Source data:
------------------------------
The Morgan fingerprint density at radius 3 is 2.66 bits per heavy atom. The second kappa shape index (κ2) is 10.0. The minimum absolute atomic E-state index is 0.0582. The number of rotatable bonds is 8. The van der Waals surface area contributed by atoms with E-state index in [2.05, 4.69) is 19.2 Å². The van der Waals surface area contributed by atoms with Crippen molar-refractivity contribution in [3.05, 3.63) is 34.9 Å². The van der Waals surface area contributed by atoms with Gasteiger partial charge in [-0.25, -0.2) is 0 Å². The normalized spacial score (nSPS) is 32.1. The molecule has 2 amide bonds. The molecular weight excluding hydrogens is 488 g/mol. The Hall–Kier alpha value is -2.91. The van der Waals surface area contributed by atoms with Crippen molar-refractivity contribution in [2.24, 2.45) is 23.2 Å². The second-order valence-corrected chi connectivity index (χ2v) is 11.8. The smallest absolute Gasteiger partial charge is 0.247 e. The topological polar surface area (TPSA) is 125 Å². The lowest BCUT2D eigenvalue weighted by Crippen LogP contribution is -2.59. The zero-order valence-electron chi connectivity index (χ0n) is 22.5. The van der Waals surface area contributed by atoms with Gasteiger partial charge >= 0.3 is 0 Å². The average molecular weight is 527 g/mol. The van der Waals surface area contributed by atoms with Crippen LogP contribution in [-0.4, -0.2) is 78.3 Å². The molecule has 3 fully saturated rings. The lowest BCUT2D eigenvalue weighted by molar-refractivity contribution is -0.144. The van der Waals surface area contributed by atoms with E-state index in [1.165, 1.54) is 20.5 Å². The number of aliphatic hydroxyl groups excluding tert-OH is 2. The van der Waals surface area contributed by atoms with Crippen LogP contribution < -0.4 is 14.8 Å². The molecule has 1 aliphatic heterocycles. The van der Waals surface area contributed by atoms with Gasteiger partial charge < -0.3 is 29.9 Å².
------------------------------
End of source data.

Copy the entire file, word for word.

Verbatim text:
The Morgan fingerprint density at radius 3 is 2.66 bits per heavy atom. The second kappa shape index (κ2) is 10.0. The minimum absolute atomic E-state index is 0.0582. The number of rotatable bonds is 8. The van der Waals surface area contributed by atoms with E-state index in [2.05, 4.69) is 19.2 Å². The van der Waals surface area contributed by atoms with Crippen molar-refractivity contribution in [3.05, 3.63) is 34.9 Å². The van der Waals surface area contributed by atoms with Gasteiger partial charge in [-0.25, -0.2) is 0 Å². The normalized spacial score (nSPS) is 32.1. The molecule has 2 amide bonds. The molecular weight excluding hydrogens is 488 g/mol. The Hall–Kier alpha value is -2.91. The van der Waals surface area contributed by atoms with Crippen molar-refractivity contribution in [2.24, 2.45) is 23.2 Å². The second-order valence-corrected chi connectivity index (χ2v) is 11.8. The smallest absolute Gasteiger partial charge is 0.247 e. The topological polar surface area (TPSA) is 125 Å². The lowest BCUT2D eigenvalue weighted by Crippen LogP contribution is -2.59. The zero-order valence-electron chi connectivity index (χ0n) is 22.5. The van der Waals surface area contributed by atoms with Gasteiger partial charge >= 0.3 is 0 Å². The average molecular weight is 527 g/mol. The van der Waals surface area contributed by atoms with Crippen LogP contribution in [-0.4, -0.2) is 78.3 Å². The molecule has 3 fully saturated rings. The lowest BCUT2D eigenvalue weighted by molar-refractivity contribution is -0.144. The van der Waals surface area contributed by atoms with E-state index in [1.165, 1.54) is 20.5 Å². The number of aliphatic hydroxyl groups excluding tert-OH is 2. The van der Waals surface area contributed by atoms with Crippen LogP contribution < -0.4 is 14.8 Å². The molecule has 1 aliphatic heterocycles. The van der Waals surface area contributed by atoms with Gasteiger partial charge < -0.3 is 29.9 Å².